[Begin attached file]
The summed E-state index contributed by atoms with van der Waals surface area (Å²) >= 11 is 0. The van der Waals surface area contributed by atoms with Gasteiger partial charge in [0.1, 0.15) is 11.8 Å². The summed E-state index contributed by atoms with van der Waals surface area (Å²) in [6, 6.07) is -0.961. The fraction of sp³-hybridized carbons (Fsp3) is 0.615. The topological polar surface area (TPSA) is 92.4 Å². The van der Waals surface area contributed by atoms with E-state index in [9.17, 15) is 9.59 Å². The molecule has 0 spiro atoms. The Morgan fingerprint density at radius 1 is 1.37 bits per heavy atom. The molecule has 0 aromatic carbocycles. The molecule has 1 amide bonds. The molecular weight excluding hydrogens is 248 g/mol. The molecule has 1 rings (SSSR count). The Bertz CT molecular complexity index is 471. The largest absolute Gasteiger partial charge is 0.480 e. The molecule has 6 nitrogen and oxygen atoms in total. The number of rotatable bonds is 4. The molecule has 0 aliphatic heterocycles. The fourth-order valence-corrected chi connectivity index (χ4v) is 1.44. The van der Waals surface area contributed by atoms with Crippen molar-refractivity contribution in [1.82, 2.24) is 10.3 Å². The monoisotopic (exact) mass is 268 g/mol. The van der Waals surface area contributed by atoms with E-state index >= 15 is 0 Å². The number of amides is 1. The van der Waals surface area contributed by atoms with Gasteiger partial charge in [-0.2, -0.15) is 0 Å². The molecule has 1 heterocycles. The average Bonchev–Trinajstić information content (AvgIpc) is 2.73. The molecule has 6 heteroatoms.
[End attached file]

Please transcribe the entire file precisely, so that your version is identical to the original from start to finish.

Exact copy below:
The summed E-state index contributed by atoms with van der Waals surface area (Å²) >= 11 is 0. The van der Waals surface area contributed by atoms with Gasteiger partial charge in [0.1, 0.15) is 11.8 Å². The summed E-state index contributed by atoms with van der Waals surface area (Å²) in [6, 6.07) is -0.961. The fraction of sp³-hybridized carbons (Fsp3) is 0.615. The topological polar surface area (TPSA) is 92.4 Å². The van der Waals surface area contributed by atoms with E-state index in [9.17, 15) is 9.59 Å². The molecule has 0 spiro atoms. The Morgan fingerprint density at radius 1 is 1.37 bits per heavy atom. The molecule has 0 aromatic carbocycles. The molecule has 1 amide bonds. The molecular weight excluding hydrogens is 248 g/mol. The molecule has 1 rings (SSSR count). The Bertz CT molecular complexity index is 471. The largest absolute Gasteiger partial charge is 0.480 e. The molecule has 6 nitrogen and oxygen atoms in total. The number of rotatable bonds is 4. The molecule has 0 aliphatic heterocycles. The fourth-order valence-corrected chi connectivity index (χ4v) is 1.44. The van der Waals surface area contributed by atoms with Crippen molar-refractivity contribution in [1.82, 2.24) is 10.3 Å². The monoisotopic (exact) mass is 268 g/mol. The van der Waals surface area contributed by atoms with E-state index >= 15 is 0 Å². The number of amides is 1. The van der Waals surface area contributed by atoms with Gasteiger partial charge in [-0.2, -0.15) is 0 Å². The molecule has 1 heterocycles. The average Bonchev–Trinajstić information content (AvgIpc) is 2.73. The molecule has 6 heteroatoms.